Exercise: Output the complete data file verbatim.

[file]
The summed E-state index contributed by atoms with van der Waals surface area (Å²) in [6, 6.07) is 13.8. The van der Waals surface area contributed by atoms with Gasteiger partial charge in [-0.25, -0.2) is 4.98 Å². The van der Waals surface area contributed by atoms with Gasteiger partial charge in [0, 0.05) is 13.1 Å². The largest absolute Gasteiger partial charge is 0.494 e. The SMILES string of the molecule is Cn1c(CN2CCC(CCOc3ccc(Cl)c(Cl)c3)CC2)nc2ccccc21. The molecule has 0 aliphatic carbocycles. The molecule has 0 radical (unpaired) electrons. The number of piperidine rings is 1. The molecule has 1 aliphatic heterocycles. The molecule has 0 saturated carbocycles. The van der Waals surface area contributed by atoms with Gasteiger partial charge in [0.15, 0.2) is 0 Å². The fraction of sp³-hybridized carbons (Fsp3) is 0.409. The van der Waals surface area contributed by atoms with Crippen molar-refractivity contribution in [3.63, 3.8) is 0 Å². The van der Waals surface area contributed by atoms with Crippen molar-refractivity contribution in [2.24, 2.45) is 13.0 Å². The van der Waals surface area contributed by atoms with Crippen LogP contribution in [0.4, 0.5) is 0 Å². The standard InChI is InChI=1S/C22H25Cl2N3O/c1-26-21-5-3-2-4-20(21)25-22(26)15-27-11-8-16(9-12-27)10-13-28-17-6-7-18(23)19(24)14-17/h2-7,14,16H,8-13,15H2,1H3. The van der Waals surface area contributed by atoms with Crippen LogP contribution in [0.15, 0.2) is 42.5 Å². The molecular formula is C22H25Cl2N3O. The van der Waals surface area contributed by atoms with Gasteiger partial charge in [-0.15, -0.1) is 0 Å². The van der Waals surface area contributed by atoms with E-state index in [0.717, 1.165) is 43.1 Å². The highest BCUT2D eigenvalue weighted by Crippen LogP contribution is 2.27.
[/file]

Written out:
The summed E-state index contributed by atoms with van der Waals surface area (Å²) in [6, 6.07) is 13.8. The van der Waals surface area contributed by atoms with Gasteiger partial charge in [-0.25, -0.2) is 4.98 Å². The van der Waals surface area contributed by atoms with Gasteiger partial charge in [0, 0.05) is 13.1 Å². The largest absolute Gasteiger partial charge is 0.494 e. The SMILES string of the molecule is Cn1c(CN2CCC(CCOc3ccc(Cl)c(Cl)c3)CC2)nc2ccccc21. The molecule has 0 aliphatic carbocycles. The molecule has 0 radical (unpaired) electrons. The number of piperidine rings is 1. The molecule has 1 aliphatic heterocycles. The molecule has 0 saturated carbocycles. The van der Waals surface area contributed by atoms with Gasteiger partial charge in [0.15, 0.2) is 0 Å². The fraction of sp³-hybridized carbons (Fsp3) is 0.409. The van der Waals surface area contributed by atoms with Crippen molar-refractivity contribution in [3.63, 3.8) is 0 Å². The van der Waals surface area contributed by atoms with Crippen molar-refractivity contribution in [2.24, 2.45) is 13.0 Å². The van der Waals surface area contributed by atoms with Crippen LogP contribution in [0.4, 0.5) is 0 Å². The standard InChI is InChI=1S/C22H25Cl2N3O/c1-26-21-5-3-2-4-20(21)25-22(26)15-27-11-8-16(9-12-27)10-13-28-17-6-7-18(23)19(24)14-17/h2-7,14,16H,8-13,15H2,1H3. The van der Waals surface area contributed by atoms with Crippen LogP contribution in [0.15, 0.2) is 42.5 Å². The molecular formula is C22H25Cl2N3O. The van der Waals surface area contributed by atoms with Gasteiger partial charge in [-0.15, -0.1) is 0 Å². The van der Waals surface area contributed by atoms with E-state index in [0.717, 1.165) is 43.1 Å². The highest BCUT2D eigenvalue weighted by Crippen LogP contribution is 2.27.